Vital vitamins: 5 major ones you need to know
Meeting all the vitamins you need to know to stay balanced.
Vitamins are an important element of maintaining a healthy lifestyle, and consuming the recommended daily intake is recommended by health professionals.
However, with so many vitamins each offering their own widespread health benefits, it can be confusing and stressful trying to differentiate one from another.
While vitamins in the form of capsules or tablets can be handy if you are pressed for time or have limited access to fresh produce, they don’t come close to providing the nutrition vitamin naturally found in food can.
While there 13 essential vitamins in total, this week we explore 5 of these major vitamins you need to know, and break down where you can find these in a straightforward, easy to understand way.
A mandatory vitamin that offers a range of health benefits and protective qualities, Vitamin A is naturally present in a range of food products.
The science: Vitamin A is actually a group of fat-soluble compounds which contain retinol, retinoic acid, carotenoids and retinal. Confusing? We know! In short, Vitamin A is found in both plant and animal products.
Benefits: Good long term vision, healthy teeth and skin, protects against certain cancers, boosts immune system, supports strong bones, improved reproductive health, foetal growth and developed (in pregnant women).
Foods that contain Vitamin A: Eggs, orange and yellow fruits and vegetables, certain breakfast cereals, skim milk, green leafy vegetables, sweet potato, cod liver oil, salmon, tuna, goat cheese, cheddar cheese, blue cheese, feta cheese.
Vitamin B12 deficiency is common, and can present with symptoms such as fatigue, paleness, gastrointestinal distress, heart palpitations and vision loss. Boost your B12 intake and reap the endless benefits.
The science: Vitamin B12 is part of what is referred to as “B group vitamins”. These include B1, B2, B5 and B6, and each play their own important role in supporting vitality.
Benefits: Normal brain and nervous system function, red blood cell formation, DNA regulation, foetal development and protection, anemia prevention, strong bone health, better vision, improved mood and lower levels of depression.
Foods that contain Vitamin B12: Meat, liver, fish (salmon, tuna and trout), dairy products, eggs, yeast, Vegemite, coconut milk, certain breakfast cereals, soy milk.
Arguably the most famous vitamin of them all, the importance of Vitamin C is something that is drummed into us from childhood. Half time footy oranges, anyone?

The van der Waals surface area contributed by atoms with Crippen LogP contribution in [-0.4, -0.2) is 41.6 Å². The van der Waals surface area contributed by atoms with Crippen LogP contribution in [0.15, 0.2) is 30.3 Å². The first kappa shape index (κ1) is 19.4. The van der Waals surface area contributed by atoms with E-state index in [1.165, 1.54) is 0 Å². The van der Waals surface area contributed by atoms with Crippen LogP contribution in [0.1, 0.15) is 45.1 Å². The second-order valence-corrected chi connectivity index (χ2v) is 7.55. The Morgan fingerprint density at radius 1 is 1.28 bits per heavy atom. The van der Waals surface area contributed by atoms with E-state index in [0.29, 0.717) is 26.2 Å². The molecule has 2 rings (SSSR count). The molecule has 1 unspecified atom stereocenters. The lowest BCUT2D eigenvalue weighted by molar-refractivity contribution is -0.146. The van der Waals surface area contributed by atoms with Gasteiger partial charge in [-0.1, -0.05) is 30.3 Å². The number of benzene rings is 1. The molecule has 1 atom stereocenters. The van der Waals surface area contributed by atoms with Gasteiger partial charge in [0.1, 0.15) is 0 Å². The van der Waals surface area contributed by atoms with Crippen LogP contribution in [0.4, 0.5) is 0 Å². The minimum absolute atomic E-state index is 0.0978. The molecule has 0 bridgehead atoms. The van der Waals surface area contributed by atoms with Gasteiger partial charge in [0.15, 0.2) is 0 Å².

The science: Scientifically referred to as ascorbic acid, Vitamin C is perhaps most well known for its many deficiencies that were common generations ago, most commonly in the form of the disease scurvy. Thankfully, scurvy is now rare thanks to the range of fresh fruit we now have access to.
Benefits: Healthy skin, bones and connective tissue, timely healing of wounds, infection prevention, iron absorption.
Foods that contain Vitamin C: Capsicum (all colours), kiwi fruit, citrus fruits, broccoli, tomato, berries, brussel sprouts, cauliflowers, potato (all kinds).
Be sure to prioritise Vitamin D during the cold months, to ensure optimum health and mood. Beat the winter blues with delicious food!
The science: Vitamin D intake should be boosted during the cold, dark winter months, as it is naturally taken in through exposure to sunlight. Another fat-soluble vitamin, Vitamin D plays a vital role in human biology.
Benefits: Calcium absorption, boosted immune system, less infections and illness, improved wound healing, better overall mood, improved energy, healthy skin and bones, faster hair growth.
Foods that contain Vitamin D: Fatty fish varieties (tuna, salmon etc), cheese, egg yolks, orange juice, soy milk.
Vitamin E deficiency is luckily a rare phenomenon, but that doesn’t mean you shouldn’t educate yourself on the importance of this essential vitamin. It’s also found in olive oil - so drizzle that La Española Olive Oil with abandon!
The science: A group of eight fat soluble compounds, Vitamin E can be naturally found in a number of foods and plant-derived substances, but is also often added during the food production process.
Benefits: Improved hair, eye and skin health, anti-ageing qualities, UV damage reduction, better heart health, immune system protection, inflammation protection, lower cancer risk.
Foods that contain Vitamin E: Sunflower seeds, almonds, peanuts, olive oil, avocado, spinach, salmon, pine nuts, mango, kiwi fruit, lobster, cod, cashew nuts, olives.
Following the Mediterranean Diet is an easy way to make sure you meet your recommended daily vitamin and nutritional intake. Our blog is full to the brim of articles examining this lifestyle switch and why it’s now named the healthiest diet in the world. You can also find many healthy Spanish recipes on our website, which are jam-packed with the vitamins we just looked at.